Bill Gates yesterday promised to offer a US$3 Microsoft software package to poor students both in developing and developed countries.
Addressing the Microsoft Government Leader Forum in Beijing, he said the world's largest software company aims to increase the number of people with access to computers from the one billion today to two billion by 2015. This, he said, is part of the US Millennium Development goals.
"Education is the most important investment for the future," Gates said on his 10th visit to China. His pledge comes five months after Intel Chairman Craig Barrett said during his China visit that the global giant would start selling computer chips for US$300 in the country from this year. Like Gates, Barret's aim, too, is to help poor people access IT.
Starting from the second half of this year, the world's largest software firm will provide its software, including Windows XP Starter, Microsoft Office Home and Student 2007, Microsoft Math 3.0, Learning Essentials 2.0 for Microsoft Office and Windows Live Mail desktop for US$3.
Countries interested in the program, however, will have to pay at least half of the cost of the computers for the students.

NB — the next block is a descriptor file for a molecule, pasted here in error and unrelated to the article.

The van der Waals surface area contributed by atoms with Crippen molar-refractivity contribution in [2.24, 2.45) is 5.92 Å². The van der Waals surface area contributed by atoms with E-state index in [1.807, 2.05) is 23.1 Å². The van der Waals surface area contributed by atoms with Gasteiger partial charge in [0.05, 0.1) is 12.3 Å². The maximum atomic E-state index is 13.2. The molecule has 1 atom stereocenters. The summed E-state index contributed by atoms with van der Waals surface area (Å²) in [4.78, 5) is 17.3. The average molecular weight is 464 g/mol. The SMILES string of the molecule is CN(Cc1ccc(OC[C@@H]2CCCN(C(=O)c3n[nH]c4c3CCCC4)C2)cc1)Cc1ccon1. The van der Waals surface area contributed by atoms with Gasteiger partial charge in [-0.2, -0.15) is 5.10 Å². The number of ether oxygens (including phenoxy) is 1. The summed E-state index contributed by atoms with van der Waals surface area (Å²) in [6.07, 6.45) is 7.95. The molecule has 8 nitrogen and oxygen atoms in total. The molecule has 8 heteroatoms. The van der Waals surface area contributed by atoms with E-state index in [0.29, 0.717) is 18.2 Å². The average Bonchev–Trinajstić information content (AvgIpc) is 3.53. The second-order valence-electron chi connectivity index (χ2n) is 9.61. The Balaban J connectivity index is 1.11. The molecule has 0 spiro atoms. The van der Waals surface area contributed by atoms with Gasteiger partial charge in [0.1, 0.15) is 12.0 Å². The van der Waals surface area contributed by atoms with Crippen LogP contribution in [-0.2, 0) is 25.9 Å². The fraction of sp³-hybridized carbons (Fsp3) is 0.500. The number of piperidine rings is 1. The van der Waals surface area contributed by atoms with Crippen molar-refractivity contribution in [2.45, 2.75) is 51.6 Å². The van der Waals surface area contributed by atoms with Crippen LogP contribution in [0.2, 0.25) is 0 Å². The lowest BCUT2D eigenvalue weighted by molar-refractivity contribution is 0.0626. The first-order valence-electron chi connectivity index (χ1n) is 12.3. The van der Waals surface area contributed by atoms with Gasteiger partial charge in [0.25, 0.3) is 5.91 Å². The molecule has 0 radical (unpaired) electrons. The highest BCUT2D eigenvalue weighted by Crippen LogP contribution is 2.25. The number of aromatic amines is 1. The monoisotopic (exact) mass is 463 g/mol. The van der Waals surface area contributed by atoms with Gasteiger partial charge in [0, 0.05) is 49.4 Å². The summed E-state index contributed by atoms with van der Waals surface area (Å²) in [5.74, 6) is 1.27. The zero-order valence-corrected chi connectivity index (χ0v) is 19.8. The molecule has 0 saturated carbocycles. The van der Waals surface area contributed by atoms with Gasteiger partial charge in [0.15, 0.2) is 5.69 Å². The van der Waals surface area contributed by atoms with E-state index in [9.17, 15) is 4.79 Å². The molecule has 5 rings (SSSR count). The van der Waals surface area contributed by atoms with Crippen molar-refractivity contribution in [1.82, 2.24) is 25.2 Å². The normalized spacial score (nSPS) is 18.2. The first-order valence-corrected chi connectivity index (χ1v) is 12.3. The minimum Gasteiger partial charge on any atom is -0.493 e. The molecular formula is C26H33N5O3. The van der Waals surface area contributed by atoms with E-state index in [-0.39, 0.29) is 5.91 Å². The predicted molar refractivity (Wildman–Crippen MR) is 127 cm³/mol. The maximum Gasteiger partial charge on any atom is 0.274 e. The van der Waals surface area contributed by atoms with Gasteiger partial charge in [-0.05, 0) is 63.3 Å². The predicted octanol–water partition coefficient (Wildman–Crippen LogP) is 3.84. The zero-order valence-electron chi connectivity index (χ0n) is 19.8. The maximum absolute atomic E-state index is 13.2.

The program does not include only developing countries, but also developed ones that want IT access for their poor students, Microsoft Vice-President Will Poole said.
Professor Mohammed Yunus, founder of the famous micro-credit organization, Grameen Bank (Rural Bank) in Bangladesh, and 2006 Nobel Peace Prize winner, agrees that IT plays a key role in alleviating poverty.
Speaking at Tsinghua University, where he received an honorary doctorate, Gates said:"Software isn't just for a few but really about empowering everyone" - whether they are displaced or migrant workers or the visually impaired trying to use a computer.
Contrary to Russian cosmonaut Fyodor Yurchikhin's claim, Gates said he has no intention of venturing into space. Instead, the world's richest man wants China's poorest to one day enjoy the benefits of the digital revolution.
"We want to make sure digital advances are available to all," Gates said, referring to Microsoft's links in China, specifically Beijing-based Microsoft Research Asia (MRA), a creative research lab that focuses on cutting edge advancement in computer technology.
"We've only just scratched the surface of the digital revolution," he said. One day, people should be able to enjoy all TV programs online, and a digital tablet, connected without a wire to the Internet, could replace classroom textbooks, Gates said.
Tsinghua University has been one of the talent breeding grounds for the MRA since 1998. It was set up after Gates visited China and was impressed by the "talent, enthusiasm and creativity" of Chinese university students.
Gates also announced a new joint venture between the university and the MRA: the Tsinghua-Microsoft Special Pilot CS Class, a faculty exchange program.
(China Daily April 20, 2007)